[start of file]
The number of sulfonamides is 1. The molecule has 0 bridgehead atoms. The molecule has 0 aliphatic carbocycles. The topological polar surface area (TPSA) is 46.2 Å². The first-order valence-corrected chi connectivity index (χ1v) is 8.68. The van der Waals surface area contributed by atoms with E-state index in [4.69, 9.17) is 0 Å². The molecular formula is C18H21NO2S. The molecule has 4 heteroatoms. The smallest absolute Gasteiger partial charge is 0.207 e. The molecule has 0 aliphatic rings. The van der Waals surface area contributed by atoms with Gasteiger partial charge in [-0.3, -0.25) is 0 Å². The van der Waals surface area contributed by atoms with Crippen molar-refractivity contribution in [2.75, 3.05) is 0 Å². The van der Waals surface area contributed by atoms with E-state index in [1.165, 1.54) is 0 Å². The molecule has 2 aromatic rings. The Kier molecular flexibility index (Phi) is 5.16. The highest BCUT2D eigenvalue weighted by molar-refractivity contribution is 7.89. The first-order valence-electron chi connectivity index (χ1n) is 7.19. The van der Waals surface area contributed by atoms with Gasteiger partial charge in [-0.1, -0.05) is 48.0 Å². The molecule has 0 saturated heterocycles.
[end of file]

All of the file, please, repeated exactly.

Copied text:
The number of sulfonamides is 1. The molecule has 0 bridgehead atoms. The molecule has 0 aliphatic carbocycles. The topological polar surface area (TPSA) is 46.2 Å². The first-order valence-corrected chi connectivity index (χ1v) is 8.68. The van der Waals surface area contributed by atoms with E-state index in [4.69, 9.17) is 0 Å². The molecular formula is C18H21NO2S. The molecule has 4 heteroatoms. The smallest absolute Gasteiger partial charge is 0.207 e. The molecule has 0 aliphatic rings. The van der Waals surface area contributed by atoms with Gasteiger partial charge in [-0.3, -0.25) is 0 Å². The van der Waals surface area contributed by atoms with Crippen molar-refractivity contribution in [2.75, 3.05) is 0 Å². The van der Waals surface area contributed by atoms with E-state index in [1.165, 1.54) is 0 Å². The molecule has 2 aromatic rings. The Kier molecular flexibility index (Phi) is 5.16. The highest BCUT2D eigenvalue weighted by molar-refractivity contribution is 7.89. The first-order valence-electron chi connectivity index (χ1n) is 7.19. The van der Waals surface area contributed by atoms with Gasteiger partial charge in [-0.1, -0.05) is 48.0 Å². The molecule has 0 saturated heterocycles.